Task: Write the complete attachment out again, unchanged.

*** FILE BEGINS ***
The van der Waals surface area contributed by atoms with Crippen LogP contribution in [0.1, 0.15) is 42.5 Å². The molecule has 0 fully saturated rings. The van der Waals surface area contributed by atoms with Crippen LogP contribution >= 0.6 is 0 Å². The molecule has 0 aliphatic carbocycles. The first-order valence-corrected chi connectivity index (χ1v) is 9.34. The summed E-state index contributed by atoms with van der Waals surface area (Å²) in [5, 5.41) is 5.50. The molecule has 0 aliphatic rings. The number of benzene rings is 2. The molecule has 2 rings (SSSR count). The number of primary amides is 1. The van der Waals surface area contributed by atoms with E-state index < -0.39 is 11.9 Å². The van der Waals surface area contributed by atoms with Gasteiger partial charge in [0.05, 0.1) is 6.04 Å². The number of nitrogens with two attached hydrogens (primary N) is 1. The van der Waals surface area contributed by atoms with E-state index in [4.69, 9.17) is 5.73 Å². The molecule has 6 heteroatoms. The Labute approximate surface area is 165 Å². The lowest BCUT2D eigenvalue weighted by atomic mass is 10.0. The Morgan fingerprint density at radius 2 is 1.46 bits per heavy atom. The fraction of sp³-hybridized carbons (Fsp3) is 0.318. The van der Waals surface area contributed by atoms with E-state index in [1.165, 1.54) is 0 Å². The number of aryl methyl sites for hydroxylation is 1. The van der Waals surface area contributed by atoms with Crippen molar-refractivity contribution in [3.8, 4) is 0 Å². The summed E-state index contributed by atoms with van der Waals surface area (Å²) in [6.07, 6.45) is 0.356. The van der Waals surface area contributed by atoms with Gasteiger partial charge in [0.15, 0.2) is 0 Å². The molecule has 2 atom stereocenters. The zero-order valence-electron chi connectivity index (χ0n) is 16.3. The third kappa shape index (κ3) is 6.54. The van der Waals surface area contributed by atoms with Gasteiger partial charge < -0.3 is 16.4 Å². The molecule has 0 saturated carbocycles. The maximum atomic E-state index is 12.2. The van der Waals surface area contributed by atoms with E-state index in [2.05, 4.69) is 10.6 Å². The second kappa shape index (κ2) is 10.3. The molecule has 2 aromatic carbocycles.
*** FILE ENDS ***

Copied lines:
The van der Waals surface area contributed by atoms with Crippen LogP contribution in [0.1, 0.15) is 42.5 Å². The molecule has 0 fully saturated rings. The van der Waals surface area contributed by atoms with Crippen LogP contribution >= 0.6 is 0 Å². The molecule has 0 aliphatic carbocycles. The first-order valence-corrected chi connectivity index (χ1v) is 9.34. The summed E-state index contributed by atoms with van der Waals surface area (Å²) in [5, 5.41) is 5.50. The molecule has 0 aliphatic rings. The number of benzene rings is 2. The molecule has 2 rings (SSSR count). The number of primary amides is 1. The van der Waals surface area contributed by atoms with E-state index < -0.39 is 11.9 Å². The van der Waals surface area contributed by atoms with Gasteiger partial charge in [0.05, 0.1) is 6.04 Å². The number of nitrogens with two attached hydrogens (primary N) is 1. The van der Waals surface area contributed by atoms with E-state index in [4.69, 9.17) is 5.73 Å². The molecule has 6 heteroatoms. The Labute approximate surface area is 165 Å². The lowest BCUT2D eigenvalue weighted by atomic mass is 10.0. The Morgan fingerprint density at radius 2 is 1.46 bits per heavy atom. The fraction of sp³-hybridized carbons (Fsp3) is 0.318. The van der Waals surface area contributed by atoms with E-state index in [1.165, 1.54) is 0 Å². The number of aryl methyl sites for hydroxylation is 1. The van der Waals surface area contributed by atoms with Crippen molar-refractivity contribution in [3.8, 4) is 0 Å². The summed E-state index contributed by atoms with van der Waals surface area (Å²) in [6.07, 6.45) is 0.356. The van der Waals surface area contributed by atoms with Gasteiger partial charge in [0.15, 0.2) is 0 Å². The molecule has 2 atom stereocenters. The zero-order valence-electron chi connectivity index (χ0n) is 16.3. The third kappa shape index (κ3) is 6.54. The van der Waals surface area contributed by atoms with Gasteiger partial charge < -0.3 is 16.4 Å². The molecule has 0 saturated carbocycles. The maximum atomic E-state index is 12.2. The van der Waals surface area contributed by atoms with E-state index in [2.05, 4.69) is 10.6 Å². The second kappa shape index (κ2) is 10.3. The molecule has 2 aromatic carbocycles.